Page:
While much of America was sleeping Saturday night, one by one, nine trapped coal miners were brought to the surface. They were still in a thankful mood as they met the press Monday.
But while they're physically okay, a psychologist at Parkersburg's Worthington Center says it might take them longer to psychologically recover from their ordeal.
"You have some people who might come up six months down the road," says psychologist Bill Hale. "With some problems they didn't have before this incident. You're just going to see people having anxiety over this experience they've been exposed to."
Coal mining, by its nature is a dangerous occupation. But Hale says this incident might also affect the families and rescuers of the miners as well as the residents of Somerset County itself.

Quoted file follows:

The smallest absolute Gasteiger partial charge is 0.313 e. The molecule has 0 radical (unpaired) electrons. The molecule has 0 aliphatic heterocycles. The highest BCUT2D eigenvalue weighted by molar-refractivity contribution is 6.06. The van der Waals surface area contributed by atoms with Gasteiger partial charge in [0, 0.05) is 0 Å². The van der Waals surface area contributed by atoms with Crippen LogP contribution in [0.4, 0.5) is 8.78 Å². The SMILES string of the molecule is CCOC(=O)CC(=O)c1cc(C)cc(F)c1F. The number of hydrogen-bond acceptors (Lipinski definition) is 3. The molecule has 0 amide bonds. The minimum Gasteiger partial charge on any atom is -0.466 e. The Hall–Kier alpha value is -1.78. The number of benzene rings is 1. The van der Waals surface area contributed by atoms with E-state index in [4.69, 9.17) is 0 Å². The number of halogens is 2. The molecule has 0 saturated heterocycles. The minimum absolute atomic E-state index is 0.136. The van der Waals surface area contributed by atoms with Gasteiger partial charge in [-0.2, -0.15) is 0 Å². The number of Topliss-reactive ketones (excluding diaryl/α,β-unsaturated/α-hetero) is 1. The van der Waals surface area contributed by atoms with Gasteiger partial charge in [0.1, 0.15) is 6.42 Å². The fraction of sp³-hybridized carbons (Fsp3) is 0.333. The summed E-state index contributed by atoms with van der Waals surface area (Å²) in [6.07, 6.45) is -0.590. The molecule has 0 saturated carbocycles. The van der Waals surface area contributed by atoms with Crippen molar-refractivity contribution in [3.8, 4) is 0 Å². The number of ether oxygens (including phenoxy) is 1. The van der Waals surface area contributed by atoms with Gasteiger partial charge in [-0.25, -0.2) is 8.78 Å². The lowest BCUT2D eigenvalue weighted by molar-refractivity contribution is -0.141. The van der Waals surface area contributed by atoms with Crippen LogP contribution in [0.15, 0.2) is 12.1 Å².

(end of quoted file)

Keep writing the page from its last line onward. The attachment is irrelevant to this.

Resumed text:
The mine incident happened nearly eleven months after the crash of hijacked Flight 93, also in Somerset County, last Sept. 11.
Says Hale, "I think anytime you live in any area where two traumatic events have happened so close together in time and geographic location, it's got to be anxiety-inducing to the people around there."
An inaccurate map is being blamed in part for the accident.
According to the Associated Press, retired miner Joe Jashienski says the mistaken map was wrong because now-deceased miners did not want the government to know they did not follow procedures 45 years ago.